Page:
Taezoo Park, Leo Kang and Steven Jackson
Scale is an interactive art installation created from the detritus of broken and discarded technologies. These things live all around us - the toaster that toasts on one side, the abandoned reel-to-reel player left over when humans move on to new and different devices . Bereft of context and function and left to rust and decay in attics, basements, and landfills, they provide the forgotten technological backdrop to our lives.
But they also remain alive, filled with mysteries and secret languages, neglected talents and strange beauties. How are we to relate to this secret society of things? What values and qualities can we find in them (and in ourselves)? Can we come to know and engage the universe of objects differently? And what might that teach us about fear and wonder, imagination and care, love and struggle in the mixed world of humans and objects? This installation helps us to think about such questions. By stepping on the scale in front of the installation, the audience can interact with diverse discarded objects in different ways.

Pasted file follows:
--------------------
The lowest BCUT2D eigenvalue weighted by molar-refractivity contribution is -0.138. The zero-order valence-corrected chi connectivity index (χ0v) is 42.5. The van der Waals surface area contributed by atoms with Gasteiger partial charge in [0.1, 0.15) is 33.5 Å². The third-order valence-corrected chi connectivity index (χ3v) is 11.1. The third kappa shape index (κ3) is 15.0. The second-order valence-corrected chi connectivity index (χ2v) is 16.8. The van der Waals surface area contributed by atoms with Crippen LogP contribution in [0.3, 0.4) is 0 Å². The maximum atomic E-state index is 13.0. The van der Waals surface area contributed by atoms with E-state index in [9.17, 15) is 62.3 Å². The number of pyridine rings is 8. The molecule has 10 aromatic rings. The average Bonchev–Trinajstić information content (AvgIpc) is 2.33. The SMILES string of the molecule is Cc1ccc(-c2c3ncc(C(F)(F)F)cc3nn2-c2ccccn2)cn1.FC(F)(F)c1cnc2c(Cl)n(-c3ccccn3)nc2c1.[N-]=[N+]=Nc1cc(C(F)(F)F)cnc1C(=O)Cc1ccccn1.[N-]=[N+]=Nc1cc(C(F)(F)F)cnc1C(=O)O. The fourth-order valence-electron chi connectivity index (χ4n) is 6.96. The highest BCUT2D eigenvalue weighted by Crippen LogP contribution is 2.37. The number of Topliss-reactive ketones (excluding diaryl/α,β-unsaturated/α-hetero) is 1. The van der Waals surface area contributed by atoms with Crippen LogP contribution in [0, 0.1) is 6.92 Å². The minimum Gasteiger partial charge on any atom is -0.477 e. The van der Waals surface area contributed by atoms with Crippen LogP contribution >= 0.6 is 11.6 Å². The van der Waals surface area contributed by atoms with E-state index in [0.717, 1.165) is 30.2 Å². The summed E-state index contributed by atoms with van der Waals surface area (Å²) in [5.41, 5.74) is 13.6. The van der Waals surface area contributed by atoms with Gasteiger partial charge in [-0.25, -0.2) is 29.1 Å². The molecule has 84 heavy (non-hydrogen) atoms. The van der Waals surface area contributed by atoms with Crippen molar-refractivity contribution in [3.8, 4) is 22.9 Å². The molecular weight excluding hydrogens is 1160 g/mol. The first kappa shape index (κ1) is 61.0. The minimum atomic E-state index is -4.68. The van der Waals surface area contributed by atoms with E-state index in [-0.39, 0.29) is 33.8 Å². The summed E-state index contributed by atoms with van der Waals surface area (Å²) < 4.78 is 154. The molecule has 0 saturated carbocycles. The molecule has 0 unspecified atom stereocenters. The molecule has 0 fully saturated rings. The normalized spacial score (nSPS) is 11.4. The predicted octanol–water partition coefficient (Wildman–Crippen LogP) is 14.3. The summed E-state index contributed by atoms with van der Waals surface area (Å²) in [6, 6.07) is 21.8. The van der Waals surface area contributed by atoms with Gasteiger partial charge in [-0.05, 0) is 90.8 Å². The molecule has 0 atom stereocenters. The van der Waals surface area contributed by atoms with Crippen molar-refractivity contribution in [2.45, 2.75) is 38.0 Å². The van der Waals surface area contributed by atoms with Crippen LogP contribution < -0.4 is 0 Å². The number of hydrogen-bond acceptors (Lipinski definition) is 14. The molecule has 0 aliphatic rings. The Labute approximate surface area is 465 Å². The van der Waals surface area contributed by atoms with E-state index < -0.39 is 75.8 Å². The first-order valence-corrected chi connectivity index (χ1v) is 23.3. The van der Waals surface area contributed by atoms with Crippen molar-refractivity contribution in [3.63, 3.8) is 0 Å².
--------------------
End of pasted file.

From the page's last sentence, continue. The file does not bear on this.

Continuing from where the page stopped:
Scale is the product of an ongoing collaboration between visual artist Taezoo Park (http://www.taezoo.com), artist and engineer Leo Kang (http://www.laewoo.com), and technology researcher and theorist Steve Jackson (http://sjackson.inforsci.cornell.edu). ). It brings together two separate but related streams of work: Taezoo Park's Digital Being series; and 'broken,' an ongoing theoretical/ethnographic/installation-based project that explores the hidden work and meaning of breakdown, maintenance, and repair in our ongoing engagements with the physical world around us. More generally, our collaboration builds from our shared curiosity about the nature of the built world around us, and our conviction that there are depths and possibilities to our relationships with technology (including old and broken ones) that we have not yet begun to understand. The first iteration of scale was put together over an intensive ten-day period in Ithaca, New York during August 2013, but with each installation it gains shape and form
You as the audience are a part of that process. Do you have broken or obsolete technologies around you considering to discard? Don't throw them away. Bring to us and give them another life in our installation. You will see them in our next exhibition and our website (http://www.cornellhci.org/scale)
News! This project received 4 editors choice(Blue Ribbon Awards) in World Maker Faire 2013, NY, New York Hall of Science !
(We took the cover page of Maker Faire website!)